In fact, if you need a tablet for word processing, we'd recommend the Dell Streak since it supports Bluetooth keyboards. You can open PDFs with the right apps, sure (In fact, Documents To Go runs great) – but the step change in productivity from a four to seven inch screen is not the same as that between a phone and an iPad display, even if the Tab's resolution is similar.

Of course, the iPad isn't hugely, obviously practical at a glance either, but we've really learned to appreciate the joys of an instant on machine capable of desktop web surfing lying around on the sofa. The Samsung Galaxy Tab would do the same for people who hate iOS, but you'd really have to hate iOS to stump up the eye watering £549 pricetag.

You see, unlike the iPad, the Samsung Galaxy Tab comes with 3G built in as standard. You don’t have to use it of course, but you’ll be paying for that SIM slot and 3G gadget whether you do or don’t – it’s the only way Samsung could have got the thumbs up from Google for those core Google apps (Gmail, Google Maps, Android Market). Google’s requirements also mandate that the Samsung Galaxy Tab has to be able to make calls – and this is where the silliness comes in.

Remember the Dell Streak? We said that at five inches it was just big enough to hold comfortably on a call. You won't have to do that with the 7-inch Samsung Galaxy Tab – it only works as a mediocre speakerphone, or with a headset – but the problem is that you'll be paying for this functionality regardless. And as the numbers of people who've bought WiFi iPads should testify, it's not really necessary – save for the fact that right now, Google says it is. Watch us try to make a phone call in the video below.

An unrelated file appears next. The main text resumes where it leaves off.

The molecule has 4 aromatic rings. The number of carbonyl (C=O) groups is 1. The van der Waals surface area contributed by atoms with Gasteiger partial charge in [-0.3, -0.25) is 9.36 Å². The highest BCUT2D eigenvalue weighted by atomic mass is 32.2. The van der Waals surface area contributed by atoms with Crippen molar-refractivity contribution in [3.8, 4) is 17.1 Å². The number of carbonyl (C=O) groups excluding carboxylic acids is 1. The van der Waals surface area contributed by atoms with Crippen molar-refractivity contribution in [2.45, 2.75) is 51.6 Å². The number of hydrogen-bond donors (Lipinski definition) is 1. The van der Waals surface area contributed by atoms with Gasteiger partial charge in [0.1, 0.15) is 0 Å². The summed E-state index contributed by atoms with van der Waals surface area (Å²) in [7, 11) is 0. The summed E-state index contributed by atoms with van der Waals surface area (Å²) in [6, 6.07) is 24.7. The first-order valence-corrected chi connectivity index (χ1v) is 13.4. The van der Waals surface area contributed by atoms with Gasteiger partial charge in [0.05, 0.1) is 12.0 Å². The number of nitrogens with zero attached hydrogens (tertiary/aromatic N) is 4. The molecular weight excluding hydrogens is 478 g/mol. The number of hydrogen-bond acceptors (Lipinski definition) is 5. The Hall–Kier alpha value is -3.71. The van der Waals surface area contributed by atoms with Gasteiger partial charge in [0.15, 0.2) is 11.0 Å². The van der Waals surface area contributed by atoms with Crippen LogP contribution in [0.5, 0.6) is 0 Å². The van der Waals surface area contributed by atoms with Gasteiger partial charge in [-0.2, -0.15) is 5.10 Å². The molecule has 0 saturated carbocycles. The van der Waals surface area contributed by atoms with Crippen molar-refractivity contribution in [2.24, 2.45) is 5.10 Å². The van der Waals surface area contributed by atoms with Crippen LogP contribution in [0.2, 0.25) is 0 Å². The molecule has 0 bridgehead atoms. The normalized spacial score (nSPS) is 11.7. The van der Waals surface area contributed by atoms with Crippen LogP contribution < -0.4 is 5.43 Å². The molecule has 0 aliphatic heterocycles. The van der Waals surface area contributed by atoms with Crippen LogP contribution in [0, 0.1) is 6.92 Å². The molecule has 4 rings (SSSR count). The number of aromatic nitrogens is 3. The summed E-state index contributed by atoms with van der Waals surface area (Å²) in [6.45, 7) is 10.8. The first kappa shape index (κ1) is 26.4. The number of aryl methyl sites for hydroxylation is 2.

So there you have it: the Samsung Galaxy Tab is a more portable iPad that's better for media, but with less to distinguish itself from the larger smartphones out there, and a pricetag that's no more appealing.

Is it one worth coughing up for? That depends on how much you value notional frivolities like watching videos, checking the train times online, and playing games. Us, we're starting to see them more and more as essentials. But if you wanted to hold out for Android 3.0 to see what Google has planned for Android tablets – well, we wouldn’t blame you.

The Samsung Galaxy Tab 16GB is available for pre-order at eXpansys now.

Related posts:

  1. Samsung Galaxy S review: What do you want to know?
  2. Samsung Galaxy i7500 review
  3. Samsung Galaxy Europa review

Electricpig opinions: Why celebrity doesn’t mean credibility and Amazon Kindle, HTC HD7, Samsung Omnia 7, camera reviews and more

Posted: 24 Oct 2010 05:00 AM PDT

Want to know what the Electricpig staff think about the latest tech issues and products? This is that time of the week where we roundup their thoughts, opinion pieces and review verdicts. Mobile phones, cameras, games, it’s all here.

Windows Phone 7: Why celebrity does not equal trust